Firstly, there's going to have to be a digitiser layer underneath the glass that can read the Apple Pencil – that's not going to make a difference to the look of the iPad, but it's another layer and does add to the cost.

That means we probably won't see any of the True Tone display technology that's been coming to the iPad Pro range, where the sensors match the white balance of the screen with the surrounding light.

Resolution on the likely LCD screen will probably match that of the entry level iPad from last year at 1536×2048, and we'd anticipate it won't be the highest-quality color reproduction Apple has ever offered in an iPad as the focus will be slightly more on function.

But the screen will still be in the standard 4:3 ratio and offer Apple's staple 9.7-inch display size, with larger bezels all around if everything appears as expected.


Again, we've had no leaks about the design of the new iPad, but given the way Apple is adept at repurposing older designs for cheaper models (think the iPhone SE and iPhone 5C) it's fairly easy to see that the model we are likely to see on March 27 is going to be something quite familiar.

In fact, we're willing to bet that the event will be more about what you can do with the device than the specs on board, so expect something that looks almost identical to the iPad 2017, so a metal back and rounded corners.

The thickness of the iPad from 2017 was something we weren't super impressed by, but we expect that to continue – and don't expect there to be masses of storage in there, as the cloud is more likely to be a destination for all the content on these devices.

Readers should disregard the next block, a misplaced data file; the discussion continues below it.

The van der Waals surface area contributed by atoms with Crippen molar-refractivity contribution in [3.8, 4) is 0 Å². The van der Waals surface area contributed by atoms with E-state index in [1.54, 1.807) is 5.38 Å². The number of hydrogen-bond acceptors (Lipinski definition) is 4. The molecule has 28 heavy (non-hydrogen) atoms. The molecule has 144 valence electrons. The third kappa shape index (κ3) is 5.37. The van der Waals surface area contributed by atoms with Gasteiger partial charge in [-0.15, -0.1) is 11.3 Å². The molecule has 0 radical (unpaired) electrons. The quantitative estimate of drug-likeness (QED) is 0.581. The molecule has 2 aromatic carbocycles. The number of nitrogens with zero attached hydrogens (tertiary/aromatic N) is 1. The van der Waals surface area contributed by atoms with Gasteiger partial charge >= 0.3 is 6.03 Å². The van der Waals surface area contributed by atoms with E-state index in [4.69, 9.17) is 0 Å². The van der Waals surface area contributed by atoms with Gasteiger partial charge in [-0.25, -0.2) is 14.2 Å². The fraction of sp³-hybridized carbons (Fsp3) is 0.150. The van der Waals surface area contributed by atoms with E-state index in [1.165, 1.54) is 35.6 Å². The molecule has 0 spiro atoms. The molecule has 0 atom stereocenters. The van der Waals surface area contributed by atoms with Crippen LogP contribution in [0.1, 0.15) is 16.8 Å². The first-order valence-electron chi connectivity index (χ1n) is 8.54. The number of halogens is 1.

We'd expect Apple to unveil more iCloud storage for students – so if this does also get sold as a retail unit, it'll be a pretty basic one, in the same way we see Chromebooks these days.

New iPad 2018 power and OS

The operating system is the easy one here – it'll be iOS 11.3, as Apple always uses an event to debut some new feature of what its devices can do.

There's word that the new software contains something called ClassKit, which doesn't need a lot of analysis given we're expecting these iPads to be used for students and they'll need new software.

The question is which processor Apple will chuck in the new – it could well still with the A9 chipset that powered the iPad last year.

That would leave it quite underpowered (although would help with the cost reduction) and we can see Apple making a huge deal about the new things you can do to learn with these iPads – including 3D rendering of items for more interactive education.

We're going to guess at the A10 chip from last year being used, but don't be surprised if the teardown reveals a poorer engine and less RAM than we're used to.

What else should I know?

Well, the first thing you should know is that TechRadar is going to be liveblogging this event for you as there's no stream to watch it from… so you're going to want to check back on the site on Tuesday March 27, when the event will be covered in depth from when it kicks off at 8AM PT, 11AM ET and 4PM GMT.